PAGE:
Farewell, E-Web Marketing

Working at a company is such a long and complicated story, it can be difficult to know where to begin – or which parts of the story to tell.

Five years! – That’s as long as I was in high school for, half of my twenties (and half a decade). So much has happened, it’s all I can do to pull out a few little stories, and a few tiny highlights from the great adventure, much of which has already been forgotten in the sea of faded details. 

The Open Day

On the 18th of July 2012, I took a day off work at my then-current job to take a special trip somewhere.

That’s right – it was to an open day at E-Web Marketing, a digital marketing agency in Sydney that had won Australia’s best place to work award.

I travelled out to St Leonard’s, where the office was at the time, and walked in. The office was full of vibrant colours, out-of-this-world psychedelic decorations, and bright, smiling young millennials who clearly were having lots of fun at their job.

We had a tour of the office, and went through a kind of guided program of introductions to the company. We were told a bit about its history, its culture, its clients, values, etc.

Then we played a game, Matthew Forzan who was the director of operations at the time, told us each to take “as many pieces of toilet paper” as “we needed”, for a game that was yet to be explained. Nervous, I took one piece of toilet paper. He then told us to go up, one by one, and for each piece of toilet paper we took, we could say something awesome about ourselves to “sell ourselves” to everyone there. Suffice it to say, I regretted only taking one piece of toilet paper!

As I departed from the open day, I reflected with a tinge of sorrow. I deeply yearned to work at a place like E-Web Marketing, but there were – no kidding – about 30 other people who had come to the open day, and – guess what – they all wanted to work there! What competition!

But a seed was planted deep within me. I knew for sure – I wanted to work at E-Web Marketing, and I would pursue this dream until it became a reality. Competition was irrelevant. Time was irrelevant. Lack of experience was irrelevant. That’s where I was going to go.

Little did I know that I would one day work there – for five years – become a manager there, and one day be writing this blog post reflecting on the blast of a journey that it had been.

The Beginning

It took me over a year to find my way into E-Web Marketing. There were various reasons, (mainly visa related), but after a series of interviews (and even some “challenges”) I finally made it in and began working there on the 16th of September 2013.

The first few weeks working in E-Web were like living in a dream. Everything was special. Everything was novel. Learning Search Engine Optimisation and online marketing unlocked a deep and abiding passion within me that remains kindled to this day. The lunchtime conversations with the brilliant and intelligent people around me were incredibly stimulating. The ping-pong games were funny. The wall of inspiration quotes were inspiring.

I worked hard, and I learned quickly. Within a short time of beginning to work there, I took on some of my first few clients; the business and economics department of Macquarie University, some random lawyers in Bundaberg, and an eCommerce store selling Mechanical Keyboards — my first “brand new” client — which has kept a special place in my heart since the beginning.

When I started working at E-Web, we had 31 employees in total (including me). I can still write down all of their names. It was a big and diverse team. The company was trying a few different ideas. There were multiple departments and different people and management to get to know. But I worked hard and integrated myself as best I could into the SEO team at the time.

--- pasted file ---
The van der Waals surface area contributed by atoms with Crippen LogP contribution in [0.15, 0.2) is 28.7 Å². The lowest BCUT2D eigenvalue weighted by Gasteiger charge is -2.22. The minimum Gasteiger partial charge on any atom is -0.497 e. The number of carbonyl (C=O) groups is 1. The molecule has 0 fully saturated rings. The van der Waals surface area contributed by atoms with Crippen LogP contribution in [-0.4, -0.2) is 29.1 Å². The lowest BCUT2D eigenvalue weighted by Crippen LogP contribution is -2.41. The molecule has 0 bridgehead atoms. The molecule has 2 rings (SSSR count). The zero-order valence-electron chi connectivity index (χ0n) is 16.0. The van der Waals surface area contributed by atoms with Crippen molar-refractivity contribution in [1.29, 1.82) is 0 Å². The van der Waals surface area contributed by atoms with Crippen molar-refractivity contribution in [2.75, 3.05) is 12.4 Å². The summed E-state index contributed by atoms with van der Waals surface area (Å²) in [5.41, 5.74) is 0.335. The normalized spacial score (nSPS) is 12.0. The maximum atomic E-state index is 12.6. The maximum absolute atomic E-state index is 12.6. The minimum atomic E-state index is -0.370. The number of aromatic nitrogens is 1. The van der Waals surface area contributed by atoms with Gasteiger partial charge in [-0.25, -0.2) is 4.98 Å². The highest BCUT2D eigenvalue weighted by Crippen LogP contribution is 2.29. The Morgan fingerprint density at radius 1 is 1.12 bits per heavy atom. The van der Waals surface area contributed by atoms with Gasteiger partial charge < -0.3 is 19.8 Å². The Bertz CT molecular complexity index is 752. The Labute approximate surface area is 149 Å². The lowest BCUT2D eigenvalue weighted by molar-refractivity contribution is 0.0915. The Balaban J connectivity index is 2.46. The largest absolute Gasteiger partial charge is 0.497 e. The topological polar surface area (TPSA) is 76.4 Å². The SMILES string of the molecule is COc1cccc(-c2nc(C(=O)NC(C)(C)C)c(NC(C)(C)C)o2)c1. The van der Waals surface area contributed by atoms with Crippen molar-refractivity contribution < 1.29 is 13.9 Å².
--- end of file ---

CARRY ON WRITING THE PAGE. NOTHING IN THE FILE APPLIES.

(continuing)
As you can imagine, time raced on. Looking back on it today – it all seems like a massive blur. If it weren’t for my journals that I keep I’d have no idea now exactly what happened at what times.

The Fall

I see no reason to maintain any pretence – as this was a long time ago – like all companies, E-Web has had its ups and downs.

Before arriving at E-Web, a friend of mine who worked there warned me that E-Web might be coming on hard times. I took his opinion into consideration, but overall thought it’d be worthwhile pursuing a career there anyway.

The seeds of decline were planted before I arrived and were only beginning to sprout when I arrived. Analysing what those seeds were, how they worked, or why they affected the business is a very complex conversation. Suffice it to say, “decline” doesn’t happen overnight, and in a business it can be a thing of several years.

Over the course of the next year and a half, E-Web ran into trouble. What kind of trouble? Again, too complicated to explain, suffice it to say, things became harder.

Several people left the company. Several clients left the company. There was a lot of action, fireworks, and hurt feelings.

Then something happened. The owner hired a new CEO — my (now) friend and colleague Sam Shetty. Sam came in in the middle of E-Web’s toughest times, and things were only going to get tougher. But it’s a testament to the Sam’s character that he stuck it all out.

Again, due to complex circumstances, on the 27th of February 2015 – some tough calls had to be made. E-Web made five of my then colleagues redundant. As (bad) luck would have it, on that day I was taking my family out to the zoo for my daughter’s birthday, which made it even more stressful for me – not being around for this significant event. I returned the next Monday, with five people gone, who I never knew were going to go the previous Thursday when I was in the office.

Making people redundant is never nice for anybody involved, but credit needs to go where it’s due. Firstly, I credit the leadership team at the time who made some incredibly tough calls — how do you choose five people who need to stop working immediately? How do you tell them? That took guts. It took courage. It took strength.

Secondly, I credit the people who got made redundant. They left gracefully, with an understanding of the hard times the company was in. It was hard for them. I’m sure tears were shed, families were made upset.

After that day, the atmosphere at E-Web changed dramatically — how could you expect it not to?

… But, over time, we healed.

The New Start

In May 2015, E-Web moved office from St Leonards to Chatswood to cut costs. Before moving, we spent at least a week cleaning up the old office, packing things, and preparing for the move. It was strangely cathartic to pack things up and clean them, it gave the sense of new beginnings, cleaning out old problems and challenges, and renewal. We found lots of interesting old junk, had a few laughs, and got physical exercise from the work.

The new office in Chatswood wasn’t as big as the old one. It wasn’t as psychedelically decorated. It didn’t have much – but it was clean, new, and fresh. Moving there infused me with a new sense of hope and direction. I came to believe (correctly) that the worst was behind us, and now we had a fresh start. (Chatswood was also, hands down, a way cooler place to have an office than St Leonards).